Zynga Founder Mark Pincus is Raising up to $700 million for an Investment Fund

Zynga Founder Mark Pincus is Raising up to $700 million for an Investment Fund

- in Startups, Tech
@Ajay Rana

Zynga founder Mark Pincus is raising up to $ 700 million for a new investment fund that will focus on technology companies that are listed on the stock exchange and in need of strategic restructuring, according to a new Axios report. He says his new firm is called Reinvent Capital and that Pincus is founding the team with hedge fund manager Michael Thompson, who has been running his own New York-based firm, BHR Capital, for the past nine years.

Reinvest’s plans, says Axios, involve investing in up to 15 Internet, software and media companies, adding that the company will have an “independent size” and will work with small, medium and large capitalization companies.

Pincus has been a founder and operator since graduating from the Harvard Business School in the early 1990s, co-founding an early Internet company called FreeLoader, a web-based push technology service that sold a couple of years later to a public company now defunct. Pincus went on to found SupportSoft, a pioneer in technical support and cloud services, and then created an early social network called Tribe.net, before founding the social gaming company Zynga in the spring of 2007.

The company went public in 2011 with a valuation of $ 7 billion. Considered vulnerable to competition and the whims of Facebook, whose rules had already changed in a way that hurt Zynga and his IPO, his actions began to slide almost immediately. Today, the company’s market capitalization, where Pincus remains a non-executive president after having twice entered inside and outside of senior management positions, is $ 3.7 billion.

That Pincus becomes a full-time investor is less surprising than the stage of the companies to which he is reportedly going. Pincus has been an active investor for a long time, although normally (as far as we know) he is participating very early in companies. Among his most recent bets in the seed stage, for example, is Spatial, a cross-reality collaboration platform based in Emeryville, approximately one year old, that converts rooms into 3D workspaces and that raised $ 8 million in seed funds last fall, including Pincus, along with many other individual investors and initial risk firms.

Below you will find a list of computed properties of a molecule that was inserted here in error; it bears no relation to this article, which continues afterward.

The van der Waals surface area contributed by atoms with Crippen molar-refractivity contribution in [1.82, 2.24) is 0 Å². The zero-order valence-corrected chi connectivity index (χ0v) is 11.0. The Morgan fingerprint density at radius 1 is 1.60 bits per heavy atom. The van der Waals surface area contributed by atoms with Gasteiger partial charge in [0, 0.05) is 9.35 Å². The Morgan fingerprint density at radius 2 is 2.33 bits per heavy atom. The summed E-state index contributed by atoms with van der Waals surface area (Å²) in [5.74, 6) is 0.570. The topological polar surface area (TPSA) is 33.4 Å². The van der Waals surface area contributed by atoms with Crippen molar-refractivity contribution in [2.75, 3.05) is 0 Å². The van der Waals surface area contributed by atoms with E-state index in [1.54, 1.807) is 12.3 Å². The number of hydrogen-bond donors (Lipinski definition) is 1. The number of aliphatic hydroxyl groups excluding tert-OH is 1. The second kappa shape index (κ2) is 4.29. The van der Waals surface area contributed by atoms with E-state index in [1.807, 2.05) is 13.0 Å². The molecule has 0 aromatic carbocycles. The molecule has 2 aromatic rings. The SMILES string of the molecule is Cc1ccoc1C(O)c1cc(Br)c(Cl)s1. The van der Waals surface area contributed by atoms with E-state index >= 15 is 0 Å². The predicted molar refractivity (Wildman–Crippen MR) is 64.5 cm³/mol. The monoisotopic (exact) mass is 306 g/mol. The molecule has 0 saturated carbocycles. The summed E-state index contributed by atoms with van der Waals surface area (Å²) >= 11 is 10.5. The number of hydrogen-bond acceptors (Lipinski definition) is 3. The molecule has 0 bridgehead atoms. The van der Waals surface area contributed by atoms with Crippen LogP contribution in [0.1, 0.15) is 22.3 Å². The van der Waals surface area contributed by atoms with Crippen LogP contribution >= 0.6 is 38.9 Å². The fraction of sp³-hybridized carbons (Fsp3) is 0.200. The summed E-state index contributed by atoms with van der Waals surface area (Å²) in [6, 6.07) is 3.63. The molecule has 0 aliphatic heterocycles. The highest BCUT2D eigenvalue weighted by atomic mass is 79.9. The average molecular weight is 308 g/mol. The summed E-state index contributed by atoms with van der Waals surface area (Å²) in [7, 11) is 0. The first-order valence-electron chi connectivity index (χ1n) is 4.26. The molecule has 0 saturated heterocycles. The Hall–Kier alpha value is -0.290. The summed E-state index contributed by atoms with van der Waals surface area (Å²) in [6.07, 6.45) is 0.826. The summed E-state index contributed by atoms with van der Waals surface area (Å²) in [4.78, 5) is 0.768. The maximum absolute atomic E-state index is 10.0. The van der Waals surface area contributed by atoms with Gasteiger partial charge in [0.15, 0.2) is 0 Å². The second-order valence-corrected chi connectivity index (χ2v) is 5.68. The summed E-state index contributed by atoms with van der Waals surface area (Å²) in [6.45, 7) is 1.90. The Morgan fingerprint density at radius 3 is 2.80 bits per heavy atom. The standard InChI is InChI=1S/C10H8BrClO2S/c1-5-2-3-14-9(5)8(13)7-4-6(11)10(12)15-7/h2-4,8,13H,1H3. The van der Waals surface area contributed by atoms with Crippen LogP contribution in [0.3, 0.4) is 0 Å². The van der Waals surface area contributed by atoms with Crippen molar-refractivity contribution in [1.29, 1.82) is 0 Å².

Another is Invisible, a company based in New York that says it can help clients outsource their work (professional and personal) to real humans through AI, and raised $ 2.6 million in seed funds last fall.

A third recent and slightly more advanced bet focuses on Cargo Systems, a new 2.5-year-old company based in New York that helps travel drivers to earn money by taking the convenience store to their vehicles and raised $ 22 million in Series A funds led by Fundadores de fondo in September.

In fact, Pincus seems to have generated much of his wealth through a very early bet on Facebook. According to technology journalist David Kirkpatrick’s book, “The Effect of Facebook,” Pincus, along with his old friend Reid Hoffman, had written an advance check of $ 40,000 for the company. When Facebook became public, Pincus sold approximately one million shares, about a fifth of its share at that time, so it was expected to be $ 35 million in pretax dollars.

It is said that Hoffman, who is a co-founder of LinkedIn and is now a partner in the venture company Greylock Partners, is advising Reinvent Capital. It is only the last effort in which the two are joining.

In the summer of 2017, Pincus and Hoffman announced an effort called Win the Future, or WTF, which purported to be a “new movement and force within the Democratic Party,” Pincus said as he left Recode. Designed to be a platform and movement of equal parts, he began his life by allowing site visitors to vote on issues such as whether engineering degrees should be free for all Americans. The site no longer presents much at all, apart from a descriptor as a “non-partisan project laboratory”.

Hoffman recently landed in hot water after it became known that he had indirectly contributed funds for a deceptive campaign on social media aimed at helping Democratic candidate Doug Jones win the Alabama state senate race in 2017. Jones narrowly won; Hoffman said he had no knowledge of the project, did not endorse his tactics and “categorically” disapproves of using misinformation to influence a campaign

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